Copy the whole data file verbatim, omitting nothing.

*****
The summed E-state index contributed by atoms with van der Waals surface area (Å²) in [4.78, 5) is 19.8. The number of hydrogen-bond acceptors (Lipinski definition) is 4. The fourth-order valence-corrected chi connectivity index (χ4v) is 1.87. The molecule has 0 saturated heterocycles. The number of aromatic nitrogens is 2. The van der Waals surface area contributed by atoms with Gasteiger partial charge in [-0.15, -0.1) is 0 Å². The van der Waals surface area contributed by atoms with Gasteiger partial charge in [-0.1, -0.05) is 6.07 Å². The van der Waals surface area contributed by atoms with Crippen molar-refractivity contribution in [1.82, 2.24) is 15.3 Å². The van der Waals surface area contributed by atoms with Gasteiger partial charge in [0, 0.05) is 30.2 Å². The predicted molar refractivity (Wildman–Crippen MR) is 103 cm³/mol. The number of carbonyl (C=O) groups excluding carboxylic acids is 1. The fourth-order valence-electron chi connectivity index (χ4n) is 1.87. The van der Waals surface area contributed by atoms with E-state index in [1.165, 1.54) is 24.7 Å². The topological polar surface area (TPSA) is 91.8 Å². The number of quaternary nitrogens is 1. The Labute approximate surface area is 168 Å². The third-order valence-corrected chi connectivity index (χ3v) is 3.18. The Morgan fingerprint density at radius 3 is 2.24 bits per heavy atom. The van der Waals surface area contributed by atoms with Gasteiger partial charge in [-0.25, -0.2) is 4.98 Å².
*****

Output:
The summed E-state index contributed by atoms with van der Waals surface area (Å²) in [4.78, 5) is 19.8. The number of hydrogen-bond acceptors (Lipinski definition) is 4. The fourth-order valence-corrected chi connectivity index (χ4v) is 1.87. The molecule has 0 saturated heterocycles. The number of aromatic nitrogens is 2. The van der Waals surface area contributed by atoms with Gasteiger partial charge in [-0.15, -0.1) is 0 Å². The van der Waals surface area contributed by atoms with Gasteiger partial charge in [-0.1, -0.05) is 6.07 Å². The van der Waals surface area contributed by atoms with Crippen molar-refractivity contribution in [1.82, 2.24) is 15.3 Å². The van der Waals surface area contributed by atoms with Gasteiger partial charge in [0, 0.05) is 30.2 Å². The predicted molar refractivity (Wildman–Crippen MR) is 103 cm³/mol. The number of carbonyl (C=O) groups excluding carboxylic acids is 1. The fourth-order valence-electron chi connectivity index (χ4n) is 1.87. The van der Waals surface area contributed by atoms with E-state index in [1.165, 1.54) is 24.7 Å². The topological polar surface area (TPSA) is 91.8 Å². The number of quaternary nitrogens is 1. The Labute approximate surface area is 168 Å². The third-order valence-corrected chi connectivity index (χ3v) is 3.18. The Morgan fingerprint density at radius 3 is 2.24 bits per heavy atom. The van der Waals surface area contributed by atoms with Gasteiger partial charge in [-0.25, -0.2) is 4.98 Å².